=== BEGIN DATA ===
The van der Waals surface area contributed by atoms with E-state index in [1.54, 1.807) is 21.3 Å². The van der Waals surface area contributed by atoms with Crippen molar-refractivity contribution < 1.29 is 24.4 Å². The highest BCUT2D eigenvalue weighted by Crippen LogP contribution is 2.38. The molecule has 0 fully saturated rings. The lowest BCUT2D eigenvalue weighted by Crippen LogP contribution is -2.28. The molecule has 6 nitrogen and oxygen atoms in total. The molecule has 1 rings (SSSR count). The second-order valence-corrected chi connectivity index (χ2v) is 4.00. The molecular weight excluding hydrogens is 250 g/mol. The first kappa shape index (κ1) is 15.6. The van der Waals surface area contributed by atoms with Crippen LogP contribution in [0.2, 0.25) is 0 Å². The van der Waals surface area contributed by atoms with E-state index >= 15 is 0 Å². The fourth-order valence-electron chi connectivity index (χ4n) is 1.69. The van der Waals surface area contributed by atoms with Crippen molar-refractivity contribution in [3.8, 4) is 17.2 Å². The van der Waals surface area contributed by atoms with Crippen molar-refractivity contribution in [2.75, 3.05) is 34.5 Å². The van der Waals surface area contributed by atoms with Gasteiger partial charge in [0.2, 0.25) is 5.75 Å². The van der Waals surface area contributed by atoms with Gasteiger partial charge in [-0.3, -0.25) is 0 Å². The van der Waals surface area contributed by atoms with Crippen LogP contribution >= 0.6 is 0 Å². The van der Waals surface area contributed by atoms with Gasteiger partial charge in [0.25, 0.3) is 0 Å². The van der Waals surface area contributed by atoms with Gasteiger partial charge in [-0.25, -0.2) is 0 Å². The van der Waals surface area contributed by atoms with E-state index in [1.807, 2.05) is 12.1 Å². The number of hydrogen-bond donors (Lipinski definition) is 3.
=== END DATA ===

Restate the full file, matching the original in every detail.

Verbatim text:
The van der Waals surface area contributed by atoms with E-state index in [1.54, 1.807) is 21.3 Å². The van der Waals surface area contributed by atoms with Crippen molar-refractivity contribution < 1.29 is 24.4 Å². The highest BCUT2D eigenvalue weighted by Crippen LogP contribution is 2.38. The molecule has 0 fully saturated rings. The lowest BCUT2D eigenvalue weighted by Crippen LogP contribution is -2.28. The molecule has 6 nitrogen and oxygen atoms in total. The molecule has 1 rings (SSSR count). The second-order valence-corrected chi connectivity index (χ2v) is 4.00. The molecular weight excluding hydrogens is 250 g/mol. The first kappa shape index (κ1) is 15.6. The van der Waals surface area contributed by atoms with Crippen LogP contribution in [0.2, 0.25) is 0 Å². The van der Waals surface area contributed by atoms with E-state index >= 15 is 0 Å². The fourth-order valence-electron chi connectivity index (χ4n) is 1.69. The van der Waals surface area contributed by atoms with Crippen molar-refractivity contribution in [3.8, 4) is 17.2 Å². The van der Waals surface area contributed by atoms with Crippen molar-refractivity contribution in [2.75, 3.05) is 34.5 Å². The van der Waals surface area contributed by atoms with Gasteiger partial charge in [0.2, 0.25) is 5.75 Å². The van der Waals surface area contributed by atoms with Gasteiger partial charge in [-0.3, -0.25) is 0 Å². The van der Waals surface area contributed by atoms with Crippen LogP contribution >= 0.6 is 0 Å². The van der Waals surface area contributed by atoms with Gasteiger partial charge in [0.25, 0.3) is 0 Å². The van der Waals surface area contributed by atoms with Gasteiger partial charge in [-0.25, -0.2) is 0 Å². The van der Waals surface area contributed by atoms with E-state index in [1.807, 2.05) is 12.1 Å². The number of hydrogen-bond donors (Lipinski definition) is 3.